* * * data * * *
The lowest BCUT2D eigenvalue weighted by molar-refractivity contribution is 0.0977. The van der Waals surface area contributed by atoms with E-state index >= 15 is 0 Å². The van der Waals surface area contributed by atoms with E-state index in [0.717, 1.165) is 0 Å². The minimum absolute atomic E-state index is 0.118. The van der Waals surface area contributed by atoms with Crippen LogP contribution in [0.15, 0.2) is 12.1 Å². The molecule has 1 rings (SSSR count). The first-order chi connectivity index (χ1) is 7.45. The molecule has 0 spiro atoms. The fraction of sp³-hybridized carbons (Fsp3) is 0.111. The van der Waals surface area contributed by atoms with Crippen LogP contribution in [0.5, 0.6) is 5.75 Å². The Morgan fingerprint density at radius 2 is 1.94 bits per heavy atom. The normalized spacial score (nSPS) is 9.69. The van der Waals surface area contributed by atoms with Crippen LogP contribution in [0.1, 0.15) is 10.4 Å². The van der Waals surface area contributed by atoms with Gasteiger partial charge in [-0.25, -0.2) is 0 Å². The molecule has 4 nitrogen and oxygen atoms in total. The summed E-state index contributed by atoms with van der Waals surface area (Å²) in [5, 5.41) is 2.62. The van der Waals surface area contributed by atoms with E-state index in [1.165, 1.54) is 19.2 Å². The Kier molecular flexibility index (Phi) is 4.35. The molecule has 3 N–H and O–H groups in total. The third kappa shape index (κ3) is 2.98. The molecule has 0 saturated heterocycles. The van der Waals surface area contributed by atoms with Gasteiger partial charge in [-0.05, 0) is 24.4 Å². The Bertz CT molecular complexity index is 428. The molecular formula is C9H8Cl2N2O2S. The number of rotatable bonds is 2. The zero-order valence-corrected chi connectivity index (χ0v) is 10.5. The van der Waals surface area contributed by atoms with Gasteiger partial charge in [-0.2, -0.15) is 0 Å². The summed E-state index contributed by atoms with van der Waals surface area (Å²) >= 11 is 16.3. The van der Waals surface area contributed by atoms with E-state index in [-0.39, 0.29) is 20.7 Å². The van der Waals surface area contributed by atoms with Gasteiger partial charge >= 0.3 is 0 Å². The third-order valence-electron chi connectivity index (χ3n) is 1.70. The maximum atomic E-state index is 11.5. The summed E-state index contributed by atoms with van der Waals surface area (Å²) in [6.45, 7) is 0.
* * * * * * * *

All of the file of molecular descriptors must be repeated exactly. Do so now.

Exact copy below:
The lowest BCUT2D eigenvalue weighted by molar-refractivity contribution is 0.0977. The van der Waals surface area contributed by atoms with E-state index >= 15 is 0 Å². The van der Waals surface area contributed by atoms with E-state index in [0.717, 1.165) is 0 Å². The minimum absolute atomic E-state index is 0.118. The van der Waals surface area contributed by atoms with Crippen LogP contribution in [0.15, 0.2) is 12.1 Å². The molecule has 1 rings (SSSR count). The first-order chi connectivity index (χ1) is 7.45. The molecule has 0 spiro atoms. The fraction of sp³-hybridized carbons (Fsp3) is 0.111. The van der Waals surface area contributed by atoms with Crippen LogP contribution in [0.5, 0.6) is 5.75 Å². The Morgan fingerprint density at radius 2 is 1.94 bits per heavy atom. The normalized spacial score (nSPS) is 9.69. The van der Waals surface area contributed by atoms with Crippen LogP contribution in [0.1, 0.15) is 10.4 Å². The van der Waals surface area contributed by atoms with Gasteiger partial charge in [-0.25, -0.2) is 0 Å². The molecule has 4 nitrogen and oxygen atoms in total. The summed E-state index contributed by atoms with van der Waals surface area (Å²) in [5, 5.41) is 2.62. The van der Waals surface area contributed by atoms with E-state index in [1.165, 1.54) is 19.2 Å². The Kier molecular flexibility index (Phi) is 4.35. The molecule has 3 N–H and O–H groups in total. The third kappa shape index (κ3) is 2.98. The molecule has 0 saturated heterocycles. The van der Waals surface area contributed by atoms with Gasteiger partial charge in [-0.05, 0) is 24.4 Å². The Bertz CT molecular complexity index is 428. The molecular formula is C9H8Cl2N2O2S. The number of rotatable bonds is 2. The zero-order valence-corrected chi connectivity index (χ0v) is 10.5. The van der Waals surface area contributed by atoms with Gasteiger partial charge in [-0.2, -0.15) is 0 Å². The summed E-state index contributed by atoms with van der Waals surface area (Å²) >= 11 is 16.3. The van der Waals surface area contributed by atoms with E-state index in [-0.39, 0.29) is 20.7 Å². The van der Waals surface area contributed by atoms with Gasteiger partial charge >= 0.3 is 0 Å². The third-order valence-electron chi connectivity index (χ3n) is 1.70. The maximum atomic E-state index is 11.5. The summed E-state index contributed by atoms with van der Waals surface area (Å²) in [6.45, 7) is 0.